Individuals with treatment-resistant Clostridium difficile can undergo fecal transplants after giving informed consent, the Food and Drug Administration recently announced. This is a victory for providers, who pushed back after the FDA recently announced it would tighten regulations around the transplants.
Fecal microbiota transplants (FMTs) treat C. diff by repopulating the gut with necessary bacteria that was wiped out by antibiotics.
Arguing that transplants been well-established as an effective and safe means of treating serious cases of C. diff, healthcare providers and groups such as the American Gastroenterological Association pushed back vigorously against FDA efforts to require investigational new drug (IND) approval to do transplants. They said IND approval requires an arduous process, and would prevent patients from obtaining needed transplants in a timely manner.
“The agency acknowledges these concerns and intends to exercise enforcement discretion regarding the IND requirements for the use of FMT to treat C. difficile infection,” the FDA announced Tuesday. Physicians can provide these transplants after sharing potential risks and obtaining informed consent from the patient or a patient’s legal representative.
Colleen R. Kelly, M.D., Clinical Assistant Professor of Medicine, Warren Alpert Medical School of Brown University, is a principal investigator for the first U.S. clinical trial of FMTs to treat relapsing C. difficile infection. Doctors had been performing FMTs for decades before studies like this one drew the FDA’s attention to transplants, she told McKnight’s.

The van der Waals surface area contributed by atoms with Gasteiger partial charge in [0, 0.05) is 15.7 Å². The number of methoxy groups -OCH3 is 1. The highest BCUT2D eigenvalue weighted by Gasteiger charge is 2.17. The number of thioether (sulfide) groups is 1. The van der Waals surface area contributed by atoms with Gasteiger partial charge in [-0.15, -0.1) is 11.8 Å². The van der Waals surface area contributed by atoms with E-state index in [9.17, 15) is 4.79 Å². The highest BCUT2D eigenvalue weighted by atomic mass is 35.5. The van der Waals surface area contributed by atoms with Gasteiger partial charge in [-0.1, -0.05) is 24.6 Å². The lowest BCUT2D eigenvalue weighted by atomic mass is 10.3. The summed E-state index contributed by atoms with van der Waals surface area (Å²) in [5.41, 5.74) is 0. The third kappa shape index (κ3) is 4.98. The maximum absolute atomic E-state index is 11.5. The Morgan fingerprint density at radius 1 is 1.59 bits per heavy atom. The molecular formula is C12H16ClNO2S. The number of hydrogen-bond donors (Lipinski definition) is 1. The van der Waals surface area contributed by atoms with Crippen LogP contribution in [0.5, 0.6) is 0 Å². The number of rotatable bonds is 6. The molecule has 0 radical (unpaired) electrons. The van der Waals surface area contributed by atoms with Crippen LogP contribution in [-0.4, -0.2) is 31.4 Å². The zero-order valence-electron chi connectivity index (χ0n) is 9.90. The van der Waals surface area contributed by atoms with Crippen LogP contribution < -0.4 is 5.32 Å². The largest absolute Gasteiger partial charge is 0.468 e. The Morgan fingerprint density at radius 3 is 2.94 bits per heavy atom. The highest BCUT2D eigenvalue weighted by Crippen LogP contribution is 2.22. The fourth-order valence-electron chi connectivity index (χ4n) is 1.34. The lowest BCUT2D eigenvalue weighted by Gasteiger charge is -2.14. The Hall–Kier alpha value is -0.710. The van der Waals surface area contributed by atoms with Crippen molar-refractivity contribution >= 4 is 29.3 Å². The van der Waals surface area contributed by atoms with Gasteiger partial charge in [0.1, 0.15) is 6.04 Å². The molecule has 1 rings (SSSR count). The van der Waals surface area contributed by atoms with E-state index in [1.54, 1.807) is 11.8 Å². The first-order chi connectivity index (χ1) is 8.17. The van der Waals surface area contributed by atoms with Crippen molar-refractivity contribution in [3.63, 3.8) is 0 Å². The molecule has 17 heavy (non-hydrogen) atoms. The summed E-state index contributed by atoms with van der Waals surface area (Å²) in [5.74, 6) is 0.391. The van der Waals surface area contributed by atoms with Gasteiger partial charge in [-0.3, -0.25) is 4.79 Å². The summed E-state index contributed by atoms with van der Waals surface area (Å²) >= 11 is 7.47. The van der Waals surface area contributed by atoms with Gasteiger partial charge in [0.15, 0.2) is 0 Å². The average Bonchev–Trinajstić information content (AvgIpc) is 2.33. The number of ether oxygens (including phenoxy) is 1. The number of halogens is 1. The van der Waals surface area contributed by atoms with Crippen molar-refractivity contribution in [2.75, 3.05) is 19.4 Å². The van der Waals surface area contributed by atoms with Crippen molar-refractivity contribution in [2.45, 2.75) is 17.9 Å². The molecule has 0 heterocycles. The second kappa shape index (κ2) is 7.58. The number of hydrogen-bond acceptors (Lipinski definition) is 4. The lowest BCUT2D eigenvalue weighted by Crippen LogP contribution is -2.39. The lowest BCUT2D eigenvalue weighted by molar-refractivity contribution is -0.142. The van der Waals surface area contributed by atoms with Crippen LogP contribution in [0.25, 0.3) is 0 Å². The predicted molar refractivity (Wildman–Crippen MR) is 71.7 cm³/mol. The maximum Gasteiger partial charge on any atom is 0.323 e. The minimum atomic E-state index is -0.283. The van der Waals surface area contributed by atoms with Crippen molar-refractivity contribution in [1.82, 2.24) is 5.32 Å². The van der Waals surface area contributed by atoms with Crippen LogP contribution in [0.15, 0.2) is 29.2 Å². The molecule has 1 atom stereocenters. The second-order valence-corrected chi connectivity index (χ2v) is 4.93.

Providers should not be scared off by the administration’s scrutiny of the procedure, she stressed.
With rigorous donor screening protocols and other precautions in place, fecal transplant has proven to be a safe C. diff treatment, Kelly said. A quarter to a third of her patients are from long-term care facilities, she estimated.
The FDA’s main concerns are with fecal transplants used to treat more complicated conditions than C. diff, such as Crohn’s disease, Kelly surmises. The agency is likely also concerned about for-profit transplant providers, who will do the procedure on practically anyone for a fee, she said.
The FDA will remain cautious about transplants, but the latest announcement is “as much of a green light as you’re going to get from them,” she said.